Pick of the Week
What did the
Art by Matteo Scalera
Cover by Paolo Rivera
Size: 0 pages
As the Marvel Universe barrels toward Infinity — a massive and heady space opera glancing the very framework of reality — an evening of old fashioned taxi surfing won out this week.
I’m admittedly a little green when it comes to the Hulk, so I’m unsure just how often the big guy’s rubbed elbows with the Man Without Fear. Whether it’s merely the latest outing in a celebrated tradition or a completely novel inclination, this team-up between Bruce Banner and Matt Murdock sees Waid at his swashbuckling best. That he’s taken two of Marvel’s most notorious loners, these typically troubled souls, and ushered them off on a raucous playdate in Hell’s Kitchen doesn’t just impress, it tickles. When Ruffalo’s Banner met Downey’s Stark on that glistening helicarrier last Spring, audiences swooned. Perfect percolating chemistry. The birth of a meme. Of course two world-class scientists would commiserate up there in the rarified air, but given the property damage he’s racked up over the years, it’s only natural that Bruce would need to get just as chummy with a lawyer. It’s a practical relationship, but it’s also genuinely touching. Matt’s knack for sussing heart rates and his natural predilection for championing the underdog makes him the ideal friend indeed. Turns out the devil and the dynamo make for a fascinating duo.
Not that Banner’s ever had much luck with friends and co-workers, his agreement with Maria Hill has turned out to be an especially raw deal. In return for financing his monster-makes-good laboratory, she takes no pain in hurling the scientist out open hatches and into the wild blue yonder without so much as a parachute. Even Gary Oldman got better in Air Force One! Hill knows the prank will rile up Banner more than it frightens him, so that by the time she hits the deck, it’s the Hulk who meets her there. S.H.I.E.L.D. views Banner as the well intentioned housing to a bucking WMD. Either persona have been remarkably amenable so far, but Hill’s pushing it.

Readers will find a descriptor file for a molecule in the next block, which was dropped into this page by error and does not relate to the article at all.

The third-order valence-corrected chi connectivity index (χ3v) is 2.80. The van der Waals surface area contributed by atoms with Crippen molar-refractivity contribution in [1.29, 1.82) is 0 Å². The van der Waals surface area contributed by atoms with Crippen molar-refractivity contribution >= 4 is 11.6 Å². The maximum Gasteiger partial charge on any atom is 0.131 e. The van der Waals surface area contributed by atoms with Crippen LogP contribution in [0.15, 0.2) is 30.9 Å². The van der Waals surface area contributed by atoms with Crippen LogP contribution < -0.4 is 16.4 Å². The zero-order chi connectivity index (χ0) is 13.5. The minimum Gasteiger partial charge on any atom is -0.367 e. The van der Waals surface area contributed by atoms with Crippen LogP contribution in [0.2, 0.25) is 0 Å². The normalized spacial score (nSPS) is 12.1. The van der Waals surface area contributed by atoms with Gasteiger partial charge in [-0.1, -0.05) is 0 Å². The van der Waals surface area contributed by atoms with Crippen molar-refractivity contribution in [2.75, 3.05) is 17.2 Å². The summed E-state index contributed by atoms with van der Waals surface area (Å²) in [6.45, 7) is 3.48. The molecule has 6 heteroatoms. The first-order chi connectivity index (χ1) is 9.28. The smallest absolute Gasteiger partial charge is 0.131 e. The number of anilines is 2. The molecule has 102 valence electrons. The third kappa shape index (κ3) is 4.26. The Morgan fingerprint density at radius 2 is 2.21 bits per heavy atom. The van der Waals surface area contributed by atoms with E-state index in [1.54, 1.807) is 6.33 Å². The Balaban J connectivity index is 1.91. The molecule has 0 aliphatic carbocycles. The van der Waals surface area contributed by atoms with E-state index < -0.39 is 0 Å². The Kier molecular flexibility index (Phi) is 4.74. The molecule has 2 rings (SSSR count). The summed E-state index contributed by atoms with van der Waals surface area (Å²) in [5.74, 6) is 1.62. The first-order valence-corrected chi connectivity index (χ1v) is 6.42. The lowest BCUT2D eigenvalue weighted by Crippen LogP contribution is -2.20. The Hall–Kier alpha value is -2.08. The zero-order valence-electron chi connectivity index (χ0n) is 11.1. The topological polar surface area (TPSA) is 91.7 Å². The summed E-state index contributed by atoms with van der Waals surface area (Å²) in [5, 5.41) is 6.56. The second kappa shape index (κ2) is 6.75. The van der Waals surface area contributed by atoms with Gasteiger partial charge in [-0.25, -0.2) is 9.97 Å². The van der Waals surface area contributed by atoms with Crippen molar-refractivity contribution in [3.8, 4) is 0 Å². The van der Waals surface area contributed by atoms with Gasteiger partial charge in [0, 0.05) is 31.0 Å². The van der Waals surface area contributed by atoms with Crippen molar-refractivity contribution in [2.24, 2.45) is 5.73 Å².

To maintain his sanity, Banner has sought out Murdock as his constant. A time-tested listener, Matt knows how Bruce’s head is fastened, can power through and connect with the man even when the monster’s in the driver’s seat. Matt’s also seen plenty of folks chewed up by the powers-that-be, so he doesn’t take kindly to S.H.I.E.L.D.’s implementation of his friend as a weapon. Banner’s got a stiff upper lip though, and he’s willing to do the agency’s dirty work if it means he can cure the world’s ills and build a better humanitarian mouse trap on their dime. Matt’s just a phone call away when he needs to talk things out (venting is important when you’re this irradiated). Those calls are also a kind of insurance, installing a witness in case an op goes wrong and Hill’s people try to bury the Hulk, and the doctor along with him.
Always leave a note.
The pair meet up for a well-earned playdate amidst S.H.I.E.L.D.’s latest bust. The always delightful Agence Byzantine terror organization (love these guys) have commandeered a munitions shipment and they have to learn that’s not a great idea. Hill’s need to provide an intro to Daredevil for her people highlights just how unusual it is for a vigilante like Murdock to cooperate with Daisy Johnson’s best and brightest. This is about friendship though, not recruitment. Everyone understands that the man in the red union suit is just here for the ride-along. To bear witness at the church of SMASH. Here, Hulk comes perilously close to murder, though Daredevil is able to talk him down. Despite the Hulk’s interference, one of the baddies slips off with an ultrasonic superweapon, leading our heroes on a wild chase through Hell’s Kitchen. It’s a simple, street level caper, but that’s perfect for a character portrait, just the right size for an ill-tempered giant and his perceptive pal. As the ongoing writer for both characters’ solo series, Waid strikes just the right balance and keys into what feels like a long and storied kinship.
It all crescendos as the blind man steps confidently into a bar filled with gunmen (“the anti-Cheers”), knowing full well the big guy behind him will set all the knees to buckling. Raised weapons wilt and the balance of power shifts in an instant. It’s funny as hell and perfectly told.
Let’s not kid ourselves. Leinil Yu and Walt Simonson are hard acts to follow, but the new guy breezed on in and earned himself a mic drop. Former Secret Avengers artist and a veteran of our Weekly Sketchup and Best of the Week in Panels features, Matteo Scalera unleashed beast mode for this one. While so many artists focus on Hulk’s scale and sheer strength, Scalera contributes ferocious velocity. Hulk lumbers, but he also moves like a cannonball when something’s in his way. Scalera’s also well-suited to Daredevil’s urban playground, capturing the grunge and the mayhem of a Manhattan sprint. He’s a terrific storyteller and a new runaway favorite.
With both Daredevil and this title, Waid’s become adept at depicting complex adult friendships. We might take that skill for granted sometimes, but it makes the relationships in some other books look superficial. There’s a lot of heroes swinging through the skyline, and they often careen into each other. It’s refreshing to see them vault, parallel, into the danger that keeps them alive.
Would never toss you out of a thing without a chute.